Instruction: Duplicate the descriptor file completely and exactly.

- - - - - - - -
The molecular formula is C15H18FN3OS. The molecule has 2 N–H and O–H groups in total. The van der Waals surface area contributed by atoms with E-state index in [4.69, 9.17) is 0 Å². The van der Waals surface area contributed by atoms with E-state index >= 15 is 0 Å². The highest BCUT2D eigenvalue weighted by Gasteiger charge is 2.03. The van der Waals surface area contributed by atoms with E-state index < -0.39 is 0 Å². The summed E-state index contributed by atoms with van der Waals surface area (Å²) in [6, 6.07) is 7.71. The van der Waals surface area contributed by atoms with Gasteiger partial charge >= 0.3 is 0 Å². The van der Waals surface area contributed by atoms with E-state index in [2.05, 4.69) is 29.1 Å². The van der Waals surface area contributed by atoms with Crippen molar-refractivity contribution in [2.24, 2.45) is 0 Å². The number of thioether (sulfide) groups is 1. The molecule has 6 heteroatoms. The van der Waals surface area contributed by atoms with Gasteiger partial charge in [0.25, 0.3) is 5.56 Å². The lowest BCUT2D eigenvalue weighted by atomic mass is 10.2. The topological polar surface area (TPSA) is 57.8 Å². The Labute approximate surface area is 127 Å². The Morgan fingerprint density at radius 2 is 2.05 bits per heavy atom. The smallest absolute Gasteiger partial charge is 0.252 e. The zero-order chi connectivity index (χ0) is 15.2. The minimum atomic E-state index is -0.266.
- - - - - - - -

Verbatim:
The molecular formula is C15H18FN3OS. The molecule has 2 N–H and O–H groups in total. The van der Waals surface area contributed by atoms with E-state index in [4.69, 9.17) is 0 Å². The van der Waals surface area contributed by atoms with E-state index >= 15 is 0 Å². The highest BCUT2D eigenvalue weighted by Gasteiger charge is 2.03. The van der Waals surface area contributed by atoms with E-state index < -0.39 is 0 Å². The summed E-state index contributed by atoms with van der Waals surface area (Å²) in [6, 6.07) is 7.71. The van der Waals surface area contributed by atoms with Gasteiger partial charge >= 0.3 is 0 Å². The van der Waals surface area contributed by atoms with E-state index in [2.05, 4.69) is 29.1 Å². The van der Waals surface area contributed by atoms with Crippen molar-refractivity contribution in [2.24, 2.45) is 0 Å². The number of thioether (sulfide) groups is 1. The molecule has 6 heteroatoms. The van der Waals surface area contributed by atoms with Gasteiger partial charge in [0.25, 0.3) is 5.56 Å². The lowest BCUT2D eigenvalue weighted by atomic mass is 10.2. The topological polar surface area (TPSA) is 57.8 Å². The Labute approximate surface area is 127 Å². The Morgan fingerprint density at radius 2 is 2.05 bits per heavy atom. The smallest absolute Gasteiger partial charge is 0.252 e. The zero-order chi connectivity index (χ0) is 15.2. The minimum atomic E-state index is -0.266.